• Members of the public suspecting bankruptcy fraud can report it to the Office of the Superintendent of Bankruptcy (OSB). Any reports are investigated by the OSB and the Royal Canadian Mounted Police (RCMP).
  • The OSB has bankruptcy fraud detection programs to identify possible fraud cases

When there is enough rationale to suspect bankruptcy fraud, the OSB will refer the case to a special investigation units. It could be referred to the RCMP. Often, fraud is serious enough to bring about penalties in line with the Criminal Code of Canada.

What happens if you are found guilty of bankruptcy fraud?

Bankruptcy fraud is a serious offence, and penalties will vary depending on what has happened. In the majority of cases, purchases or profits are not declared when filing bankruptcy. In this instance, you would need to pay for purchases, or refund the profits that have been fraudulently omitted. If you are convicted, your bankruptcy will be review and you will no longer receive an automatic discharge. If you are found guilty of bankruptcy fraud, you might face:

  • fines
  • restitution orders
  • a prison term
  • disqualification for an automatic discharge from bankruptcy
  • difficulty qualifying for a bankruptcy or consumer proposal in the future

Although individuals that try to commit bankruptcy fraud think they will get away with it, the OSB and your Licensed Insolvency Trustee are trained professionals in spotting fraud. For this reason, it is best to be completely transparent about your financial situation in order to get the support you need without consequences.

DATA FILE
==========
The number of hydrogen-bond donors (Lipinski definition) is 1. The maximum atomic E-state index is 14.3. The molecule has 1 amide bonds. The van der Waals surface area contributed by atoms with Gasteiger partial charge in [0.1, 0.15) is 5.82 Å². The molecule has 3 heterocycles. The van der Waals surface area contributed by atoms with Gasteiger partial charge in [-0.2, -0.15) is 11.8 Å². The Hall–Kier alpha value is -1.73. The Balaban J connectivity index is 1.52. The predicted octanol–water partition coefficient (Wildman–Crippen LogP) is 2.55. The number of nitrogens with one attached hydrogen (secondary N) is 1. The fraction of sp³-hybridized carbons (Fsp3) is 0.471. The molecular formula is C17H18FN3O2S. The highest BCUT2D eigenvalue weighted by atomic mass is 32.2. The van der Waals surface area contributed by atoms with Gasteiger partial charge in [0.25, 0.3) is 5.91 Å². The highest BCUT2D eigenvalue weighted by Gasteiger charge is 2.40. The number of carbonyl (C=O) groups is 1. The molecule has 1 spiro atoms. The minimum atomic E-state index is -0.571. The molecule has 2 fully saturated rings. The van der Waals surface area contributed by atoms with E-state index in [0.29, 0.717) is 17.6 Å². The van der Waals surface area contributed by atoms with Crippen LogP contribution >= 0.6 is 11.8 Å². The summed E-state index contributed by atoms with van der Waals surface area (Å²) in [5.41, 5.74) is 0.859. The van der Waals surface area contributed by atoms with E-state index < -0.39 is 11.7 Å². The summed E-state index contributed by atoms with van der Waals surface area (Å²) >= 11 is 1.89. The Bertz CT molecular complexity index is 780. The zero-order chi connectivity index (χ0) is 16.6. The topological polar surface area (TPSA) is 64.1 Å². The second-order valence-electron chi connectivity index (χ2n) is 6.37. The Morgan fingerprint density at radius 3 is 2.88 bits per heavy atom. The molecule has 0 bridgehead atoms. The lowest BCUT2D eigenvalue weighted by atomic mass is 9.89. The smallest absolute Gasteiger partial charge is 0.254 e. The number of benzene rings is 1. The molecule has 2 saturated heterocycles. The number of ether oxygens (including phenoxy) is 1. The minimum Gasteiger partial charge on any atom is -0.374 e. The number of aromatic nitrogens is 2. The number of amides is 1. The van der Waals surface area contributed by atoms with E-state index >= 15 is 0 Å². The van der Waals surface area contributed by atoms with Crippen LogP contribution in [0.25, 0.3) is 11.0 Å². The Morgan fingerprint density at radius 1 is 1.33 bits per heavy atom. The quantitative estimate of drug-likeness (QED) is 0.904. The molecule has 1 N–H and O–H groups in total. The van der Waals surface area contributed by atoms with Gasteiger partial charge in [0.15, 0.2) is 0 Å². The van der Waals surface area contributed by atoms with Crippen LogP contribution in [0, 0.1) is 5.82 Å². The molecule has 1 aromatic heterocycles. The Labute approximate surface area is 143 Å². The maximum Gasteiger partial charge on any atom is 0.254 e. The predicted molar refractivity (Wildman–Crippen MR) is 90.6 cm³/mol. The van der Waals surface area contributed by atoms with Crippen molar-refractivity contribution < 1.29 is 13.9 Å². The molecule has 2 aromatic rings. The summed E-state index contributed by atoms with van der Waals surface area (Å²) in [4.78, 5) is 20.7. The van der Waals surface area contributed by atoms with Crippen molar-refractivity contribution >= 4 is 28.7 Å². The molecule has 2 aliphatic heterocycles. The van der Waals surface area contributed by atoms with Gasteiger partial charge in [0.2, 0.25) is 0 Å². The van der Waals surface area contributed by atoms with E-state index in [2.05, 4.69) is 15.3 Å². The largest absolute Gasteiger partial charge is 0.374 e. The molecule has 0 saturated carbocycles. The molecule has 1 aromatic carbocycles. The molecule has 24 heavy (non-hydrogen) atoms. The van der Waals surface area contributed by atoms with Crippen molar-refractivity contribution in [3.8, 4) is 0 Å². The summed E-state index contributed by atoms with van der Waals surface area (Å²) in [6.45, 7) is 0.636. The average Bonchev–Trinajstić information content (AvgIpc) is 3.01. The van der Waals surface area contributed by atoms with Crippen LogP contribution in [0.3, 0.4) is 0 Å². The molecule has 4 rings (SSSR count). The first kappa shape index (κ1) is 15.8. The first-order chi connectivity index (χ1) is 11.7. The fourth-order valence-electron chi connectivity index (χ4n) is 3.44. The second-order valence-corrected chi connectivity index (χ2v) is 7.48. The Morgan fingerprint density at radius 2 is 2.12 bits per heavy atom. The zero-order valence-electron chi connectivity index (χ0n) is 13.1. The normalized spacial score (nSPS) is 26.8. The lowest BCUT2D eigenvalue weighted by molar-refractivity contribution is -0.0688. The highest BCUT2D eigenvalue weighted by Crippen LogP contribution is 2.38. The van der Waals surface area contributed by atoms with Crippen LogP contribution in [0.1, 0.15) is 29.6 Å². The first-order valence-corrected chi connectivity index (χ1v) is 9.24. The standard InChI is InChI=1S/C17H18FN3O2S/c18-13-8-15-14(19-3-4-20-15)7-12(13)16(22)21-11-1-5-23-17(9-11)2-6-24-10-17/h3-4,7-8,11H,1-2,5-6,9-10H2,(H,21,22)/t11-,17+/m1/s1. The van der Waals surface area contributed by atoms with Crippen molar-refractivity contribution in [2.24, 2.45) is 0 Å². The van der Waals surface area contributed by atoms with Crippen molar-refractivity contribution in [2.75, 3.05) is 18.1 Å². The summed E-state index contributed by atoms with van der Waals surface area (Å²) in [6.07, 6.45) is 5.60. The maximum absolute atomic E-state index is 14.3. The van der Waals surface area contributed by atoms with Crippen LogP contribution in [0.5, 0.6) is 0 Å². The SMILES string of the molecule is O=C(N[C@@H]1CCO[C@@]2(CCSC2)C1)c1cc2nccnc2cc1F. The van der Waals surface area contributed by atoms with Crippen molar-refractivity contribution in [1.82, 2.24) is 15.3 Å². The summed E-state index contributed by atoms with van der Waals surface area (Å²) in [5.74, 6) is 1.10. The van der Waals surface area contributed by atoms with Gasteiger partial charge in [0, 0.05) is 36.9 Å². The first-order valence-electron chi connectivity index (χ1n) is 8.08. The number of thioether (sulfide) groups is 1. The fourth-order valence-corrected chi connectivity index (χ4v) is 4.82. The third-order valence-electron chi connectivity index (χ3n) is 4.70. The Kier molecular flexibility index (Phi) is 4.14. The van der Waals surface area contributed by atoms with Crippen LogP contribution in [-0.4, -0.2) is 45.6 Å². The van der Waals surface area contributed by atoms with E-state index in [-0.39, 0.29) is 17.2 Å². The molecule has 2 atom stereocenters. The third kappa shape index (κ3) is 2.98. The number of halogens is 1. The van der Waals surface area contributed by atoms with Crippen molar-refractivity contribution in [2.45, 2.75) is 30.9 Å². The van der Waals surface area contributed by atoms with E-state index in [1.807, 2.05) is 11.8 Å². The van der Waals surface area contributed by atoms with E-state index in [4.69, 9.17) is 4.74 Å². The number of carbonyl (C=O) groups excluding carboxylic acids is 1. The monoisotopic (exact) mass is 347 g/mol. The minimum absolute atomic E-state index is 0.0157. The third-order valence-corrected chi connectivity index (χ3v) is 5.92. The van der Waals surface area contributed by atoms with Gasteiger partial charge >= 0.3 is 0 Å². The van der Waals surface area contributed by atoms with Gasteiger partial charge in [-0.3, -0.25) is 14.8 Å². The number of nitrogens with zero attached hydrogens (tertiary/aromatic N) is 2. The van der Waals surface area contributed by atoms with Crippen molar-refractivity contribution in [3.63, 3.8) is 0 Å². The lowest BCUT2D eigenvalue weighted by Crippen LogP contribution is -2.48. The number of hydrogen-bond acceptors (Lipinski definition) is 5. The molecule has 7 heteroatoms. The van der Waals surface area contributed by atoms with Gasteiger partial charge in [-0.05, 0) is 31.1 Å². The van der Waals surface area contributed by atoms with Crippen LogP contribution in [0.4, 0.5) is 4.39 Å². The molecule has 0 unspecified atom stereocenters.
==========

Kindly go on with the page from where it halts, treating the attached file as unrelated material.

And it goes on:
How can a Licensed Insolvency Trustee help you?

Most Canadians that file bankruptcy are honest individuals that have found themselves upon hard times for whichever reason and need financial help. Licensed Insolvency Trustees are the only professionals in Canada legally able to file all forms of debt relief. This makes them excellently placed to review your financial circumstances and advise you on the most appropriate form of debt relief for your situation, including bankruptcy. They are there to support you, and will make the process as simple as possible. At Spergel, unlike other bankruptcy firms, you will be assigned one of our expert Licensed Insolvency Trustees from the very start of your debt relief journey until the end. You should make sure you cooperate with your Licensed Insolvency Trustee, and be completely honest about your situation. Do not omit any information from them, and answer any questions they ask to the best of your knowledge.

While bankruptcy is a great way for many Canadians to gain a fresh financial future, bankruptcy fraud is a serious crime with grave consequences. By understanding the different forms of bankruptcy fraud, Canadians can be sure to preserve the integrity of the system. If you have any questions or concerns about filing bankruptcy, book a free consultation with Spergel. We will answer your questions and help you on the path to debt relief.

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Alan Spergel

Alan Spergel

Alan Spergel is the founder and President of Spergel. A leader in our industry, he is also a former chair of the Canadian Association of Insolvency and Restructuring Professionals (CAIRP) and has served on Canada's Superintendent of Bankruptcy Management Board. He actively supports multiple charities, ensuring that Spergel gives back to our communities and has recently been appointed as Chairman of the Board of the Humber River Hospital Foundation. Outside of the boardroom, you can find Alan playing golf, tennis, or skiing and enjoying quality time with his grandchildren.